Music

Better Than Ezra’s Kevin Griffin Thinks Your Uncle Ezra Ray Disses Are Funny

Better Than Ezra has been making its way across the U.S. as part of the Under the Sun tour, a traveling bill of some of ‘90s’ biggest names, including Sugar Ray, Uncle Kracker, and Eve 6. When I speak to frontman Kevin Griffin, he’s in Seattle between dates and has just enjoyed a nice, albeit stereotypically rainy, day off attending the city’s own Capitol Hill Block Party and seeing Father John Misty, a musician he adores. Next stop is Salt Lake City, where he’ll be flying to later that day, and he sounds excited to settle in back with his Better Than Ezra crew and the rest of the acts.

“Tour’s going really well,” he tells me. “Great turnouts, all the bands get along. There’s BBQs backstage and everything.” I mention that it sounds like an all-summer shindig, made even better by the solid company, and he seems to agree.

“A party for adults is what it is — no other profession would really allow for it,” Griffin admits with a laugh. A veteran in the business, he knows how to keep himself grounded while on the road for long periods of time, saying that he keeps a collapsible bike handy should an adventurous itch lead him to explore what’s beyond the concert grounds.

As we talk more about his fans and the current tour, our conversation steers toward his latest project, one that’s got a lot of people of talking. In late May, he, along with Sugar Ray’s Mark McGrath and Uncle Kracker, released a song called “B.Y.H.B.” — which stands for, of all things, “Bring Your Hot Body.” The internet had a field day with the wild country-pop number; some praised its feel-good vibes, but plenty others panned it, seemingly because it was too feel-good to be… well, actually any good. Much of the hate, however, stemmed from the fact that the song came from these particular guys, as though Griffin, McGrath, and Uncle Kracker were in on some big ‘90s cash-grab/nostalgia train/#ThrowbackEveryday conspiracy. A number of listeners even knocked their collective band name Uncle Ezra Ray, saying it was too simplistic and lacked any creativity. (To be fair, Uproxx had some fun with the concept, too.)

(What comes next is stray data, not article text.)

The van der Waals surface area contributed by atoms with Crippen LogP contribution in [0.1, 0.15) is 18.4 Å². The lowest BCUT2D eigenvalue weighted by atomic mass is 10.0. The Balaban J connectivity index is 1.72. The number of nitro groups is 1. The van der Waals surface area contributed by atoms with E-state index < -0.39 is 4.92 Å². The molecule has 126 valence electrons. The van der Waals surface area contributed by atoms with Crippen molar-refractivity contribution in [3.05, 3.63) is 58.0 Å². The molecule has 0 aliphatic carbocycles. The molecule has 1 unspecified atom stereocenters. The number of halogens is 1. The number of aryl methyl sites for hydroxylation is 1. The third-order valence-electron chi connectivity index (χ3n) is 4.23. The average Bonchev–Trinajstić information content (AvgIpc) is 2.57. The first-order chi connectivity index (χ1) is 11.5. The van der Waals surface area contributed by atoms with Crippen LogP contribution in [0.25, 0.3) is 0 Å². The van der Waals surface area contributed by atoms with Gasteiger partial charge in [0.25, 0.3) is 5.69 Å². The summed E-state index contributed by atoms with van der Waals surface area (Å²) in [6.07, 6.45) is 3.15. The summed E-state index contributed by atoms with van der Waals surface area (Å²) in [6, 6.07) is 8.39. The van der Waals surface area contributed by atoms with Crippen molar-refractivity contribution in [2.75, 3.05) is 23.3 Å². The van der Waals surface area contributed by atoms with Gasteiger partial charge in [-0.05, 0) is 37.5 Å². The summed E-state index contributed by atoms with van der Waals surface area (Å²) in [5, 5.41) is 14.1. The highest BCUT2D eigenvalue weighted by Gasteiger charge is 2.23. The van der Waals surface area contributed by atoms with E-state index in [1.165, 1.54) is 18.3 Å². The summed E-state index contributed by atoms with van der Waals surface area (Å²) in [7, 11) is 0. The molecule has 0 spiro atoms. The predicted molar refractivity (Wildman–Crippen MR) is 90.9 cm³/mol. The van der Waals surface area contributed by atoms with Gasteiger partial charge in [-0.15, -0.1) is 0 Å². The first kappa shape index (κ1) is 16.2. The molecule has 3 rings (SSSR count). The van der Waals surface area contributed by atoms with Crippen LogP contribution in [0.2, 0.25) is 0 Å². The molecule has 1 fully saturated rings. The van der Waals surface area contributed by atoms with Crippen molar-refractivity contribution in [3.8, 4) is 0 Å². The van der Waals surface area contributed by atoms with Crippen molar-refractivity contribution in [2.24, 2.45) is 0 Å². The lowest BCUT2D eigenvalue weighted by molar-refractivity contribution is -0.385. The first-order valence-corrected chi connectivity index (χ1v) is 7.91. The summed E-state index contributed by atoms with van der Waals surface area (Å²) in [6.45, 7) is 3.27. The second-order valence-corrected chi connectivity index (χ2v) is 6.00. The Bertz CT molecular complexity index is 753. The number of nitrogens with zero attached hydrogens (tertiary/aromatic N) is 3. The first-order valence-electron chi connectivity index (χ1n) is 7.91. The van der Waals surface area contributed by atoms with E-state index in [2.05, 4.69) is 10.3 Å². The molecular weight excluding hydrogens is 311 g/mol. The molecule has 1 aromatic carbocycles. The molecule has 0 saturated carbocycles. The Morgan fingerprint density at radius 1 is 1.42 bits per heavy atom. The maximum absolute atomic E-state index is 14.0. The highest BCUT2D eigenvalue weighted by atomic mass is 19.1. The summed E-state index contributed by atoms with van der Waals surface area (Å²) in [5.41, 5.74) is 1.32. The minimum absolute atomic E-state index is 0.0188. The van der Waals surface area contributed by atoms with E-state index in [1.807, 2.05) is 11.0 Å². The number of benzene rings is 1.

The further we get into this discussion of negative press, the more I sense a chuckle on the way from Griffin, but I feel uncertain whether it’s one of those sighing snickers people use as a defense mechanism, or a sincere laugh at something truly hilarious. It turns out it’s the latter.

Griffin describes the song as “one big send-up, one big, stupid, party song full of fun cliches and silliness.” What’s more, that’s exactly what Uncle Ezra Ray intended this whole time. It’s no surprise, then, that all the uproar surrounding “B.Y.H.B.” has made him and the rest of the band repeatedly bust up in laughter — they can’t believe how upset people are getting. “It invokes strong emotions, some people think it’s serious,” Griffin says in bewilderment. “I haven’t had a reaction like this for a song in a very long time.”

“B.Y.H.B.” has sold well, and those who like it really like it, but the frontman doesn’t necessarily have any hard feelings about the bad reviews. “I’m like ‘Are you kidding me?’ but then I realize that we’re an easy target,” he says, “It’s an easy layup for a writer who wants to diss it.” In fact, he’s actually grateful for any publicity because for every 10 or so people who aren’t into it, two will go ahead and find that they like it just fine.

As many music writers have pointed out, the single has all the hallmarks of a Florida Georgia Line song. Their ears aren’t deceiving them. According to Griffin, the track was originally penned with the band in mind in March 2014. However, by the time he, Rodney Clawson and Jamie Floyd finished writing it, the deadline for submissions for FGL’s latest album had already passed, and so the track was shelved. “It’s staggering how many great songs are written in Nashville that never get heard,” he notes. “Plus, there aren’t many acts that will do a song like FGL… it’s just so over the top, a Southern kind of hyperbole.”